JC I felt inspired when I saw Gummo because I was like, “Here is a guy who is making movies about this kind of world that I’m from. I’ve lived and breathed in this world. And if this guy can do Gummo, I can do it. I got the real McCoy here.”
CW Did any specific documentaries or experimental films inform the making of Tarnation? Or was it more the whole stew of your lifetime of film consumption?
JC Just me as a film consumer. It was a whole conglomeration of influences, I’m sure, that were present on a subconscious level. Everyone from Paul Morrissey to Alejandro Jodorowsky to David Lynch.
CW In Tarnation, the density of the imagery and music seem to prioritize emotional intensity over documentary clarity. Do you think that’s true?
JC I think Tarnation functions as a documentary and as a narrative at the same time, which I can hardly believe because it really wasn’t either initially. It has always had a documentary element and a narrative element, but there was also another dimension, this other more abstract world that was controlling what was happening.
CW The way you assembled the material, the image and sound relationships and many of your editing choices seemed to capture what memory actually feels like. For instance, the way you layered and collaged still photos of you and your boyfriend could instantaneously summarize a whole era of your life.
JC Capture a whole decade, in a moment. (laughter) And what a thought process is like and what thoughts are. I don’t know if it’s my thought process, or everybody’s thought process, but my brain operates like a hyperlink; I’m all over the place.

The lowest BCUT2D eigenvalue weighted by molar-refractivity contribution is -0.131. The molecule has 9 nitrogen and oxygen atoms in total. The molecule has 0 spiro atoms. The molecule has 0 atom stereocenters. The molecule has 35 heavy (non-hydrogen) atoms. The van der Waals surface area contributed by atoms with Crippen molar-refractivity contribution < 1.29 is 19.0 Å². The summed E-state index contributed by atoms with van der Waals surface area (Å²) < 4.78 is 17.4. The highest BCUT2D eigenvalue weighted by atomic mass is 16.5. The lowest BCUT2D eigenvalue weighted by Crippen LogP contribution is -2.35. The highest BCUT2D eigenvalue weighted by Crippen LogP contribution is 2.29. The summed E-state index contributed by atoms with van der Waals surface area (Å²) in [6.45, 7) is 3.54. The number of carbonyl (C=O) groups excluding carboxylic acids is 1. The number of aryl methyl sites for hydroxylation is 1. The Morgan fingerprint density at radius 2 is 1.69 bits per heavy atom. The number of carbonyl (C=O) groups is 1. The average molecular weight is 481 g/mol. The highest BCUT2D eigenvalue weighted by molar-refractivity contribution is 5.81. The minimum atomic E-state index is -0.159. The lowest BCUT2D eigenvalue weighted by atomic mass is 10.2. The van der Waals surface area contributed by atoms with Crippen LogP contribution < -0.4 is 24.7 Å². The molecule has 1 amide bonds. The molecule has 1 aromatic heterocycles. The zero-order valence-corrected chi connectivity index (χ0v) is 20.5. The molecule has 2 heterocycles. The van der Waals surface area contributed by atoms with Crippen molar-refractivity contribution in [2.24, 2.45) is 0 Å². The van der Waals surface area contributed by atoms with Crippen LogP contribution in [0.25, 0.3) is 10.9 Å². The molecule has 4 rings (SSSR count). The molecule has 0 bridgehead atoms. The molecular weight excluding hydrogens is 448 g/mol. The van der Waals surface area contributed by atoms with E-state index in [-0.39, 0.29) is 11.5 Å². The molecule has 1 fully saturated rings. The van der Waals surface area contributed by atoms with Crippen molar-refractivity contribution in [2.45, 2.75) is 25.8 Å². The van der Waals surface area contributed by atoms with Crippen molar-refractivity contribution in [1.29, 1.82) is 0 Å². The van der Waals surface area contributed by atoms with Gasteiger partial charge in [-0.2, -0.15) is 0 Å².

CW I felt that the music in the movie was more dominant than the text.
JC It is. Sometimes I think it’s more dominant than the movie itself. I would start with a song and literally work my way out of it. I would try to figure out what image I was going to put on top of this cello sequence, or with this Glen Campbell song. When I’m listening to “Witchita Lineman” I feel like my heart is being pulled out. What do I want to put on top of that?
CW So the songs drove a lot of the image choices and editing decisions?
JC Completely. I thought to myself, if I’m going to make a story about my life out of footage I’d been shooting over the past 20 years, what should the first song be? What would I want to open this movie with? And it was “Witchita Lineman.” I wanted to start out with this ironic, sort of cheesy wedding-video style, as if in some garden party somewhere, once upon a time, and then slowly reveal these very intense shock treatments that my mother has endured since childhood. Then I just went from there. The movie essentially told me what it wanted to do because it was already this available footage, like, This is what you have to work with. I’d shot 160 hours.
CW So you edited Tarnation on a Mac using iMovie, the software that comes bundled with the computer, right?
JC I know, people are like, “You did it on iMovie?!” It’s almost laughable. but the cool thing about it is it’s something that any ten-year-old can pick up and do because it’s so easy to use. I like it because you really do get instant gratification from it and you can render things very quickly. At the end of the day if you have a good story to tell, and as long as you can assemble it, you don’t need effects and you don’t need Adobe to do it.
CW The film totally triggers that DIY inspiration: the notion that with such simple tools and minimal means, you can make such beauty and magic.
JC I never would have believed this movie could have gone from my iMac desktop computer to a 35 millimeter print in a matter of eight months. It’s a miracle.